“I am greatly God’s debtor, because he granted me so much grace, that through me many people would be reborn in God, and soon after confirmed, that clergy would be ordained everywhere for them, and the masses lately come to belief, whom the Lord drew from the ends of the earth.”

“I, alone, can do nothing unless He Himself vouchsafes it to me. But let Him search my heart and [my] nature, for I crave enough for it, even too much, and I am ready for Him to grant me that I drink of His chalice, as He has granted to others who love him. Therefore, may it never befall me to be separated by my God from His people whom He has won in this most remote land. I pray God that He gives me perseverance, and that He will deign (condescend to give or grant) that I should be a faithful witness for His sake right up to the time of my passing.”

W A Criswell On Patrick’s Beliefs

Criswell was asked, “What makes you think he was a Baptist?”

First: (in St. Patrick's confessions) because of his appeal to the Word of God; He never appeals to canons.  He never appeals to ecclesiastical authorities.  He never takes orders from some hierarchy.

He quotes from the Old Testament sixty-one times, from eighteen different books; and he quotes from the New Testament one hundred sixty-one times, from twenty-two books of the New Testament.  (No Apocrypha or Catholic creeds)

Second : when he organized churches, he organized them exactly like other Baptist churches are organized.  He organized more than three hundred sixty-five churches, and they ordained their own pastors.  No outside hierarchy.  Each church had its own pastor.  (No connections to Rome)

Finally, Patrick preached the way of salvation like Baptists preach it: repentance toward God, and faith in our Lord Jesus Christ.  And upon that confession of faith, he baptized his converts, just like we do today. (No infant baptism).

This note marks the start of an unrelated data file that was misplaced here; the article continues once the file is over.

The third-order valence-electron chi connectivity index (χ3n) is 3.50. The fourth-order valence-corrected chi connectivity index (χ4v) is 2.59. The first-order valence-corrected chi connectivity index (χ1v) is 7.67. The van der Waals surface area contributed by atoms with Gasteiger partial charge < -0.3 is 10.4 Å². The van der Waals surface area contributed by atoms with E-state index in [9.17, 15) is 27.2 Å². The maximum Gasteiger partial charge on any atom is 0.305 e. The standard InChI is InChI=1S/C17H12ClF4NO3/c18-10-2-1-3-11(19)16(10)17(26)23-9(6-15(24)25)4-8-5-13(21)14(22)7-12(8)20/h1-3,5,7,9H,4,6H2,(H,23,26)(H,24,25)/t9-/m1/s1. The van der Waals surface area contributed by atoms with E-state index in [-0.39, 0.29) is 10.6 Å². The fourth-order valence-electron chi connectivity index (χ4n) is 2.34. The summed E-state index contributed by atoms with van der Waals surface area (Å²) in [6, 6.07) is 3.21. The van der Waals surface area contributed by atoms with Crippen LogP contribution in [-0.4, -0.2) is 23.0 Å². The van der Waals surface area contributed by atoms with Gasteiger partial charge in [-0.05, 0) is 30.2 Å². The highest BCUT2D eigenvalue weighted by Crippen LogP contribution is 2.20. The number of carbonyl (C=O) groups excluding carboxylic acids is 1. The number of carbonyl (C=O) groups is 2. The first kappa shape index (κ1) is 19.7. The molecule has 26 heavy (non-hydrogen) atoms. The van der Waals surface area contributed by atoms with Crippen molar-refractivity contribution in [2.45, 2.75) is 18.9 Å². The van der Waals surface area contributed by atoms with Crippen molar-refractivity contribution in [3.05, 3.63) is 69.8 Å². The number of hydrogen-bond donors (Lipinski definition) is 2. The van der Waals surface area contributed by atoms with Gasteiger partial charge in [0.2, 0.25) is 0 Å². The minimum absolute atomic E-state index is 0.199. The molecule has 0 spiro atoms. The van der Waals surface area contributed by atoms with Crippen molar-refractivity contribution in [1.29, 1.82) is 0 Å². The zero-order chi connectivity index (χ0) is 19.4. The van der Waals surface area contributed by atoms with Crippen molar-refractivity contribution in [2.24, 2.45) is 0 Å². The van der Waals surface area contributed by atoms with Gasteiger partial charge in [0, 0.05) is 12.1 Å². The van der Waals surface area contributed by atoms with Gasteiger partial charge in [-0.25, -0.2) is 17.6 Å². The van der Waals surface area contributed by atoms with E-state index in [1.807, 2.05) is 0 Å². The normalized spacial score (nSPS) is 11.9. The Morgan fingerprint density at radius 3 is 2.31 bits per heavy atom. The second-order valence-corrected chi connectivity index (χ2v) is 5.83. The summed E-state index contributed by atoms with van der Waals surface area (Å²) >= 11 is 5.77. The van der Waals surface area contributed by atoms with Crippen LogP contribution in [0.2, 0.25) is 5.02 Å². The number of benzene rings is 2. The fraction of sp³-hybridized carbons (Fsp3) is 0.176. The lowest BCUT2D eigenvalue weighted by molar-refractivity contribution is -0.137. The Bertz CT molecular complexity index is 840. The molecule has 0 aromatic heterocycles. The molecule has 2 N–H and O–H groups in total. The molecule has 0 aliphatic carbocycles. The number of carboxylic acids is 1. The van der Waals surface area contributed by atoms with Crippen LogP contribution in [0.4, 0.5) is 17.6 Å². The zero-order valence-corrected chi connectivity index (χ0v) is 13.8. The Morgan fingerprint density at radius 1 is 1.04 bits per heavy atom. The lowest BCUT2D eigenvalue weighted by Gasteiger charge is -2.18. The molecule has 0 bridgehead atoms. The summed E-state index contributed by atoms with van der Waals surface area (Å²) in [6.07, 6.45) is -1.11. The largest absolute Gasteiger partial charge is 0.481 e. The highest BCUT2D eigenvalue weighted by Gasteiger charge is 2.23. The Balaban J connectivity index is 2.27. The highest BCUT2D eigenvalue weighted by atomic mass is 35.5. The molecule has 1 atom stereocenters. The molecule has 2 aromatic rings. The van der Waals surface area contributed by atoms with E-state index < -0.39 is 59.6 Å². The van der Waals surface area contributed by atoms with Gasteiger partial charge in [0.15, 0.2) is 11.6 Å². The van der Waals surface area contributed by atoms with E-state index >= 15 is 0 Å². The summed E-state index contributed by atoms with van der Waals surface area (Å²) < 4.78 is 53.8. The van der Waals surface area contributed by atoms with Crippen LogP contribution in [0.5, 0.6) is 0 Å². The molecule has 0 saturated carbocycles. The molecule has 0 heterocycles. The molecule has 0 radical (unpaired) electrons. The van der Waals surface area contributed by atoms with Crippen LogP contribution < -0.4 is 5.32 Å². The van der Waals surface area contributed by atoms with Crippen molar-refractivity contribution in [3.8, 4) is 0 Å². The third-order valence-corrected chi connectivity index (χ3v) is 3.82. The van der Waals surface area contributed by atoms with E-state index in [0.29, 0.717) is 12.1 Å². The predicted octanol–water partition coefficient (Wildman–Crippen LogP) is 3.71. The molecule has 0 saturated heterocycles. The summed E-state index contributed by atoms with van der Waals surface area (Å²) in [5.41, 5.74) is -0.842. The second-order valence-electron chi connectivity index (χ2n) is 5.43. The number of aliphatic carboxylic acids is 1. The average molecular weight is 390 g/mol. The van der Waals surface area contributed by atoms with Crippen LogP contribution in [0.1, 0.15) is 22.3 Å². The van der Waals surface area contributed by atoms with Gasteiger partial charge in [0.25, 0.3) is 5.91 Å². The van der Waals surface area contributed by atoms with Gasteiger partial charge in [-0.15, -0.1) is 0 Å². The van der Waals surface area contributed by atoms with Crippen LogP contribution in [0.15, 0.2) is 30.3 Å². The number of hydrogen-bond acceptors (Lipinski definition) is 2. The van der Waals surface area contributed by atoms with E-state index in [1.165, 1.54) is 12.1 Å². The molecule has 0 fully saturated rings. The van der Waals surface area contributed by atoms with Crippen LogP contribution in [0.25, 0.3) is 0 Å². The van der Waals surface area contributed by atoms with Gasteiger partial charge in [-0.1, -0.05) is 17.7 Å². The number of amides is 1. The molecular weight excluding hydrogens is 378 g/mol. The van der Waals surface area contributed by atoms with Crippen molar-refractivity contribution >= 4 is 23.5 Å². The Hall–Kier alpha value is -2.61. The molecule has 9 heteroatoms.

They had the Lord’s Supper and to Patrick it was an emblematic, memorial service.  This represented His body, and they broke bread.  And this represented His blood, and they drank of the cup, just like we do today.

Criswell and His Family Connection to The Preaching of Patrick

The famous former pastor of First Baptist Church of Dallas once told of the origin of his family name. Criswell said his Irish ancestors earned the name from being baptized in certain pools designated for baptism, based on the practice by Patrick and those who followed him. The pools were called Christ-wells and the practice of believer’s baptism by immersion in these ancient times was evidence that immersion was practiced by those early Christian taught by Patrick, connecting him to the same true line of the Lord’s Church.


Any attempt at proving history that occurred over 1500 years ago on a remote wild land as Ireland was would be very difficult. There are many legends and myths but facts can be hard to find and even harder to stand by. Still even with that concession, some things should be accepted if we are to accept the person of Patrick at all.

1st. He was a dedicated man of God who took the Gospel back to the very people who had made him a slave, only the love of God could so call and inspire someone to be willing to risk his freedom and life again.


2nd Patrick by his own confession of faith believed in salvation by grace with no addition of works.


3rd His doctrine was in keeping with the church of the New Testament and not with any corruption of the church that was just beginning in his own time.


4th There is no evidence anywhere that Patrick was ever associated with, taught by or sent by the Roman Catholic Church.


As incredible as the myths of driving out snakes, growing trees from walking sticks or conversing with 700-year-old Irish warrior sounds, the true miracle of Patrick was the power of the transforming Gospel. When it was preached to a land of hostile pagan Irishman, it changed a nation and sent missionaries through out the then know world. That feat was greater than any myth.